Should minors be able to purchase birth control without parental consent? (I don’t agree with this opinion)

Supporting a Claim
Write an argumentative essay using the theories discussed in class. You need to cite one (and

only one) outside source in your argument. The minimum length of your text is 1000 words
(around three full pages) with an upper maximum of five pages not counting the mandatory
Work Cited page. Format your paper using the provided MLA guidelines.
For this assignment, you need to choose a specific topic that interests you. A list of
approved topics follows. Once you decide on a topic (let’s say “health care”), you need to ask:
What issues or questions do people have regarding this topic? As a prewriting assignment, list
these issues. (You might start your list with 1. Health Insurance is expensive and complicated. 2.
Should doctors be able to assist in suicides?) Look over your list and pick one issue that you
find compelling. What is your current position on this issue? (For example: A truly ethical doctor
should not prolong the life of a terminally ill patient who is in extreme pain, even if that means
the patient will die.) This is the claim that you will support in the first essay. It is your thesis
An argumentative essay uses reasoning and evidence to take a definitive stand on a
controversial or debatable issue. It consists of two main components: a claim, and reasons for
that claim. Make sure you are using precise language. Then qualify and anticipate exceptions to
your bold thesis. Explain the main reasons you feel the way you do, and provide evidence that
supports your reasons. You will want to strengthen your argument by using analogies and
providing refutations (or counter arguments) to your claim.
Writers must take into account the social context in which their arguments occur. In other
words, be aware of the assumptions you are making about your audience. If key terms or
concepts come up in your argument, be sure to define them. As you begin drafting, write more
than you think you need. Peers will help you focus on the strongest parts of your argument.
They will help you choose which reasons and evidence to develop and expand.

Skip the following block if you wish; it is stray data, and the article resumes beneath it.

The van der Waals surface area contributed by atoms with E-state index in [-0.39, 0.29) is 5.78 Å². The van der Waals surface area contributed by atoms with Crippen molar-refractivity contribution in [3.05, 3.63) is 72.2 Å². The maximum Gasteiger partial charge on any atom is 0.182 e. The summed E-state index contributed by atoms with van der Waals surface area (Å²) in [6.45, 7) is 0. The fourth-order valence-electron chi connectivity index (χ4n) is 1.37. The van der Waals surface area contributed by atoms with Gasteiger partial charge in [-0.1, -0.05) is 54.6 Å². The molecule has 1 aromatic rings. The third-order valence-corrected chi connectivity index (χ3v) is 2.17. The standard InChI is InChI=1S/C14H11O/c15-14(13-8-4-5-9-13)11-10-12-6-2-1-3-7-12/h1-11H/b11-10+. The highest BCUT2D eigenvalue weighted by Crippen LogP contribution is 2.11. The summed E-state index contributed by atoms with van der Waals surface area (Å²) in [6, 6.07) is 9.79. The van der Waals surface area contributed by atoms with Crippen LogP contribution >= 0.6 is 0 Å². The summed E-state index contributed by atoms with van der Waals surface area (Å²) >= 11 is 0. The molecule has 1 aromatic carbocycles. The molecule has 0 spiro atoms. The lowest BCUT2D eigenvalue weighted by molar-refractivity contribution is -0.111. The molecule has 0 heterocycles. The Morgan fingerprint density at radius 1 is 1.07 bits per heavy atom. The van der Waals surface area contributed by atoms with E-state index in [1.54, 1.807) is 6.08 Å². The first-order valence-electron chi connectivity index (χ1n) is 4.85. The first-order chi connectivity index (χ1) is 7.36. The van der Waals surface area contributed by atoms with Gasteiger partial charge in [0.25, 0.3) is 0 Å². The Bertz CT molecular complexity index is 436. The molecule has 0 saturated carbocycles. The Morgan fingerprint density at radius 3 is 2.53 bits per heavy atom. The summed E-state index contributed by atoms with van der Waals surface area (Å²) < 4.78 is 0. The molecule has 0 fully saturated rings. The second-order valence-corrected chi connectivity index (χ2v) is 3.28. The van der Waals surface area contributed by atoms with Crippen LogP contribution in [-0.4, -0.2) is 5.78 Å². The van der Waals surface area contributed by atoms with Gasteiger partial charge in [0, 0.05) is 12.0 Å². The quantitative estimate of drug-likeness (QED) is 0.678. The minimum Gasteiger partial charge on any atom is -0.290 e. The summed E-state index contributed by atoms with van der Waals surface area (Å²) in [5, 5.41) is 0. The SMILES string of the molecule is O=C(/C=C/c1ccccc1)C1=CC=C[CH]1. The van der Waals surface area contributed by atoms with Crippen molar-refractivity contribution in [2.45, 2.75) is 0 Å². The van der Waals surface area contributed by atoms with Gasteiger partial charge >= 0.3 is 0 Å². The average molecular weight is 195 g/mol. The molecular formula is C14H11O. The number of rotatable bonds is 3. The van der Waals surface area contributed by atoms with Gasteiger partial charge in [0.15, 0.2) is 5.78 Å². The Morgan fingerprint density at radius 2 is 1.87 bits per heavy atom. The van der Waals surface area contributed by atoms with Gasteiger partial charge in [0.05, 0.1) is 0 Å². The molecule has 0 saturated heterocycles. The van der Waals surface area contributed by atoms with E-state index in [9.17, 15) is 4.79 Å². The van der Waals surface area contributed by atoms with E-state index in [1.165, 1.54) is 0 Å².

You need to cite one outside source in your essay. No more and no fewer. Of course,
this will necessitate a Works Cited list. Internet-exclusive sources, like Wikipedia, are not good

substitutes for library research. They often have very weak quality control. Furthermore,
dictionaries, encyclopedias, class lecture notes, textbooks, and popular magazines are usually

not usually acceptable as college level references. They provide an overview or introduction to a
topic for complete beginners. These are meant to get you started on a subject; they are not
research documents.
An effective argumentative essay will include a clear claim (a thesis statement), support
for the claim (reasons and evidence), counter-arguments (anticipated opposition that is refuted),
logical and effective language (informal vs. formal language), and a summative conclusion.
Remember, your conclusion should not simply be a copy of your introduction; one of the most
important functions of the conclusion is to bring in fresh insight.
1. Your essay must exceed 1000 words and cite exactly one credible source.
2. Every project must have a distinct topic. Work from a previous course is not permitted.
3. Your essay should have a clear, arguable thesis statement (one sentence).
4. Develop a strong introduction. Introduce the context of your paper. Why, for example,
should the reader pay attention to your experiences and positions?
5. Focus on organization. Why does one paragraph or idea follow another? Could your
paper be arranged differently to be more effective?
6. Academic writing has to be more explicit than regular speech. We cannot assume that
connections and references are implicitly understood. Spell it out.
7. First person voice IS acceptable for this assignment. There are moments in a paper
when it is not only appropriate, but it is actually effective and/or persuasive to use first
person. Sometimes, especially in an argumentative essay, it is necessary to state your
opinion on the topic. Readers want to know where you stand, and it is sometimes helpful
to assert yourself by putting your own opinions into the essay.
8. Please remember: the college insists on strict standards of academic honesty in all
courses. Your paper will be screened by an Internet-based plagiarism detection service.
Any level of plagiarism will not be tolerated and result in a failing grade.
9. Presentation is important. Follow the MLA guidelines provided to you.
10. Check spelling and grammar. Rewrite as necessary.
11. Make each sentence count. Adding extra sentences will not drive your point home. Keep
the essay clear and concise. Re-read your paper with a fresh mind. Revise if necessary